17. In the first instance, it may be possible to handle a complaint informally by the appropriate manager (as identified in the previous paragraph) by discussing the complaint with the respondent about the behaviour alleged or having a meeting with the individuals concerned in an attempt to reach a resolution. It may not always be desirable or appropriate to bring the parties together, particularly if the complainant perceives there to be an imbalance of power between the parties.
18. It is not a requirement for an individual to make a complaint personally before the NYSF acts upon alleged bullying and harassment behaviour. Third parties can make a complaint concerning behaviour they have witnessed or have been made aware of.
Formal Investigation of Allegations of Bullying and Harassment
19. Where the CEO determines that an allegation of bullying and harassment warrants a formal investigation, the matter will be dealt with as a disciplinary matter, as detailed in the Conduct Policy.
20. The CEO will appoint an investigator to investigate the matter on their behalf and provide a report outlining their findings and recommendations.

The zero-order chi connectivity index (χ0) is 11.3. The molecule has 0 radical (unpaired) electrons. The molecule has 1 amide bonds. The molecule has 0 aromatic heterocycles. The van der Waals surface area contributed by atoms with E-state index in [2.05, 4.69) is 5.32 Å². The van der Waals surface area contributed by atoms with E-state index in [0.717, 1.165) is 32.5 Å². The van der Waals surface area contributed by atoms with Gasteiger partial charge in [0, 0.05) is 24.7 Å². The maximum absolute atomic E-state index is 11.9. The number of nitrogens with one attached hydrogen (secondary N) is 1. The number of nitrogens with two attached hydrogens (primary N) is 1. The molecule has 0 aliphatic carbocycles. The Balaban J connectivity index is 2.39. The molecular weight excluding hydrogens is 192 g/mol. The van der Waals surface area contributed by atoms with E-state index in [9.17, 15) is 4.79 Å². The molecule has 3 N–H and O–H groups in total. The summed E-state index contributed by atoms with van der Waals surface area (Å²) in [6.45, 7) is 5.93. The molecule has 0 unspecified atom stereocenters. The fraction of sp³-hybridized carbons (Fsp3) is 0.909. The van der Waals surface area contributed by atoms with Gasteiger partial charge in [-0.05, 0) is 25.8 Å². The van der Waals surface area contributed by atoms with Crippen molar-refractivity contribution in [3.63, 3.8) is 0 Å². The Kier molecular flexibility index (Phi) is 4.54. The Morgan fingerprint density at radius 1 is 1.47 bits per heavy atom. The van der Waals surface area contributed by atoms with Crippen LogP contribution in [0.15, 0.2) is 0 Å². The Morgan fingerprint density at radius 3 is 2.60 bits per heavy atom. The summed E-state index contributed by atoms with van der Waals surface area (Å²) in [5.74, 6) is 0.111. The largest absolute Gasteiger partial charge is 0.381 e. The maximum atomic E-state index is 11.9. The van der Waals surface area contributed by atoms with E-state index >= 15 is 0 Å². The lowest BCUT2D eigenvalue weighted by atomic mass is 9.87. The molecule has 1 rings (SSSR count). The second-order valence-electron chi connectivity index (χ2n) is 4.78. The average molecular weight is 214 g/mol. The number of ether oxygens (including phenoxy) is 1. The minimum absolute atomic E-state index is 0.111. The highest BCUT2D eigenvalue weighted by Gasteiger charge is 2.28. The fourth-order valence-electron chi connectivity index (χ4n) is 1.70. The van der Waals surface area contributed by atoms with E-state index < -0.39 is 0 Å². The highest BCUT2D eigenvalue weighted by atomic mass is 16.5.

21. Investigations will be undertaken in accordance with the principles of procedural fairness which ensure that the person against whom a complaint has been made is aware of the nature of the allegations against them and is given an opportunity to respond to the allegations; and that the investigator acts without bias.
22. Upon completion of an investigation, the investigator will make a finding on the balance of probabilities in relation to the alleged behaviour. The investigator will then make recommendations to the CEO concerning whether the allegation/s of bullying and harassment are substantiated and if so, any recommendation for further action. In the most serious instances of bullying behaviour, the employee's employment may be terminated.
Volunteers and Program Participants
23. In QLD and ACT, volunteers are considered to be employees for discrimination purposes. Volunteers can seek a remedy from the Fair Work Commission if they reasonably believe they have been bullied in their work.